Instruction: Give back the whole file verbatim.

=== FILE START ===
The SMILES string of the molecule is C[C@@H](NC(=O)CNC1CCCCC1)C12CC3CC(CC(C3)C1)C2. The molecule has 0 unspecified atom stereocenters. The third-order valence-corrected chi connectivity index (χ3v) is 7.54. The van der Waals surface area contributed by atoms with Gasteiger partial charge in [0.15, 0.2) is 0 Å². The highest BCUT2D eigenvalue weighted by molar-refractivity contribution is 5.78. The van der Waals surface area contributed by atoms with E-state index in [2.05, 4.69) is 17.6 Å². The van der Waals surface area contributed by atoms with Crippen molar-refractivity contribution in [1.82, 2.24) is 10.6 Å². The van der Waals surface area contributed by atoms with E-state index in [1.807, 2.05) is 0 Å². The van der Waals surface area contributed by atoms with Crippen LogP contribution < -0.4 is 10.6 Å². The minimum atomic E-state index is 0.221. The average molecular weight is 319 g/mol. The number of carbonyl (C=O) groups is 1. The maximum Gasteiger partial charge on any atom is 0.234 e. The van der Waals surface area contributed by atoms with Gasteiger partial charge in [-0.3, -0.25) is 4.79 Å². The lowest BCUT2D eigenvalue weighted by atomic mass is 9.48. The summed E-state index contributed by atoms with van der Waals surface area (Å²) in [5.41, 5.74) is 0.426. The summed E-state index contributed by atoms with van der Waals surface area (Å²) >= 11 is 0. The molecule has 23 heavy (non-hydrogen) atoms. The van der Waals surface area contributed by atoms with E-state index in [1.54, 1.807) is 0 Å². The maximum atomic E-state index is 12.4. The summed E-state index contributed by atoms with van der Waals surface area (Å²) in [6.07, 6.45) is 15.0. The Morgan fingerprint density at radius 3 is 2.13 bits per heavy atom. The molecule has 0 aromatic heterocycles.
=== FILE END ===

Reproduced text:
The SMILES string of the molecule is C[C@@H](NC(=O)CNC1CCCCC1)C12CC3CC(CC(C3)C1)C2. The molecule has 0 unspecified atom stereocenters. The third-order valence-corrected chi connectivity index (χ3v) is 7.54. The van der Waals surface area contributed by atoms with Gasteiger partial charge in [0.15, 0.2) is 0 Å². The highest BCUT2D eigenvalue weighted by molar-refractivity contribution is 5.78. The van der Waals surface area contributed by atoms with E-state index in [2.05, 4.69) is 17.6 Å². The van der Waals surface area contributed by atoms with Crippen molar-refractivity contribution in [1.82, 2.24) is 10.6 Å². The van der Waals surface area contributed by atoms with E-state index in [1.807, 2.05) is 0 Å². The van der Waals surface area contributed by atoms with Crippen LogP contribution < -0.4 is 10.6 Å². The minimum atomic E-state index is 0.221. The average molecular weight is 319 g/mol. The number of carbonyl (C=O) groups is 1. The maximum Gasteiger partial charge on any atom is 0.234 e. The van der Waals surface area contributed by atoms with Gasteiger partial charge in [-0.3, -0.25) is 4.79 Å². The lowest BCUT2D eigenvalue weighted by atomic mass is 9.48. The summed E-state index contributed by atoms with van der Waals surface area (Å²) in [5.41, 5.74) is 0.426. The summed E-state index contributed by atoms with van der Waals surface area (Å²) >= 11 is 0. The molecule has 23 heavy (non-hydrogen) atoms. The van der Waals surface area contributed by atoms with E-state index in [1.54, 1.807) is 0 Å². The maximum atomic E-state index is 12.4. The summed E-state index contributed by atoms with van der Waals surface area (Å²) in [6.07, 6.45) is 15.0. The Morgan fingerprint density at radius 3 is 2.13 bits per heavy atom. The molecule has 0 aromatic heterocycles.